Associated Conditions for Attention Deficit Hyperactivity Disorder
Excerpts on associated medical conditions for Attention Deficit Hyperactivity Disorder:
Attention Deficit Hyperactivity Disorder (ADHD): NWHIC (Excerpt)
Most children treated for ADHD have other conditions. ADHD can co-occur
with learning disabilities (15-25%), language disorders (30-35%), conduct
disorder (15-20%), oppositional defiant disorder (up to 40%), mood
disorders (15-20%), and anxiety disorders (20-25%). Up to 60% of children
with tic disorders also have ADHD. Problems with memory, cognitive
processing, sequencing, motor skills, social skills, control of emotional
response, and response to discipline are common. Sleep disorders are also
more common. (Source: excerpt from Attention Deficit Hyperactivity Disorder (ADHD): NWHIC)
Attention Deficit Hyperactivity Disorder: NIMH (Excerpt)
One of the difficulties in diagnosing ADHD is that it is often
accompanied by other problems. For example, many children with ADHD also
have a specific learning disability (LD), which means they have trouble
mastering language or certain academic skills, typically reading and math.
ADHD is not in itself a specific learning disability. But because it can
interfere with concentration and attention, ADHD can make it doubly hard
for a child with LD to do well in school.
A very small proportion of people with ADHD have a rare disorder called
Tourette's syndrome. People with Tourette's have tics and other movements
like eye blinks or facial twitches that they cannot control. Others may
grimace, shrug, sniff, or bark out words. Fortunately, these behaviors can
be controlled with medication. Researchers at NIMH and elsewhere are
involved in evaluating the safety and effectiveness of treatment for
people who have both Tourette's syndrome and ADHD.
More serious, nearly half of all children with ADHD--mostly boys--tend
to have another condition, called oppositional defiant disorder. Like
Mark, who punched playmates for jostling him, these children may overreact
or lash out when they feel bad about themselves. They may be stubborn,
have outbursts of temper, or act belligerent or defiant. Sometimes this
progresses to more serious conduct disorders. Children with this
combination of problems are at risk of getting in trouble at school, and
even with the police. They may take unsafe risks and break laws--they may
steal, set fires, destroy property, and drive recklessly. It's important
that children with these conditions receive help before the behaviors lead
to more serious problems.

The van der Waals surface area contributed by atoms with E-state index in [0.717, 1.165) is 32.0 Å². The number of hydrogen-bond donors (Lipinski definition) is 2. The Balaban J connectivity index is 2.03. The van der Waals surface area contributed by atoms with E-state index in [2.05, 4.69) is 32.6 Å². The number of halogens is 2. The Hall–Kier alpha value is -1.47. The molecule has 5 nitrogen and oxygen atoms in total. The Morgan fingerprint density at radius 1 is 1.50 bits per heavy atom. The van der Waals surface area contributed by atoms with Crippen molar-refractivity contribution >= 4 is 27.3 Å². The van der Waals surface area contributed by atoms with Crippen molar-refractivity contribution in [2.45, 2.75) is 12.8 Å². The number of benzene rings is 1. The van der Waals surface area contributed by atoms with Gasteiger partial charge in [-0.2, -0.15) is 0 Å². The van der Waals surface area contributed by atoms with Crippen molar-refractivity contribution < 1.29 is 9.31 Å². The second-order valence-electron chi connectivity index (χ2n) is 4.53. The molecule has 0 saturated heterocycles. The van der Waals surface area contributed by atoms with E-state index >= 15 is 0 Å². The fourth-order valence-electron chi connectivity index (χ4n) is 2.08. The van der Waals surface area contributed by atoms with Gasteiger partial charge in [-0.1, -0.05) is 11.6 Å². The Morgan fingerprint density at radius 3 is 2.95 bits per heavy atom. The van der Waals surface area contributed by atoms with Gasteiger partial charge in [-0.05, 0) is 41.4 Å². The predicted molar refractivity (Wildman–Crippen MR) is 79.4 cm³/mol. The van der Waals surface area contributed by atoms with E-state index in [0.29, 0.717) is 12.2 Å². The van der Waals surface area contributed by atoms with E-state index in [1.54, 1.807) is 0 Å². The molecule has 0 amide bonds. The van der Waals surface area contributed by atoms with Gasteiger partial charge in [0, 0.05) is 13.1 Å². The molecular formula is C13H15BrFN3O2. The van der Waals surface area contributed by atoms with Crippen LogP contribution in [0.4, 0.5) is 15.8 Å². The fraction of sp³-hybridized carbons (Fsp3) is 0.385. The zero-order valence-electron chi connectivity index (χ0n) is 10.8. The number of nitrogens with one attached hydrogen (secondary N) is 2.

At some point, many children with ADHD--mostly younger children and
boys--experience other emotional disorders. About one-fourth feel anxious.
They feel tremendous worry, tension, or uneasiness, even when there's
nothing to fear. Because the feelings are scarier, stronger, and more
frequent than normal fears, they can affect the child's thinking and
behavior. Others experience depression. Depression goes beyond ordinary
sadness--people may feel so "down" that they feel hopeless and
unable to deal with everyday tasks. Depression can disrupt sleep,
appetite, and the ability to think.
Because emotional disorders and attention disorders so often go hand in
hand, every child who has ADHD should be checked for accompanying anxiety
and depression. Anxiety and depression can be treated, and helping
children handle such strong, painful feelings will help them cope with and
overcome the effects of ADHD. (Source: excerpt from Attention Deficit Hyperactivity Disorder: NIMH)
List of associated medical conditions for Attention Deficit Hyperactivity Disorder:
The list of conditions mentioned by various sources
as associated with Attention Deficit Hyperactivity Disorder includes:
About associated conditions for Attention Deficit Hyperactivity Disorder:
Associated conditions are those which appear
statistically related, but do not have
a clear cause or effect relationship.
Whereas the complications
are caused by Attention Deficit Hyperactivity Disorder,
and underlying causes
may be causes of Attention Deficit Hyperactivity Disorder,
the following list shows associated conditions
that simply appear with higher frequency in people
who have Attention Deficit Hyperactivity Disorder.
In some cases, there may be overlap
between this list and risk factors
for Attention Deficit Hyperactivity Disorder.
People with Attention Deficit Hyperactivity Disorder may be more likely to
get a condition on the list of associated conditions,
or the reverse may be true, or both.
Whether they are causes of, caused by, or simply
coincidentally related to Attention Deficit Hyperactivity Disorder
is not always clear.
For general information,
see Associated Condition Misdiagnosis.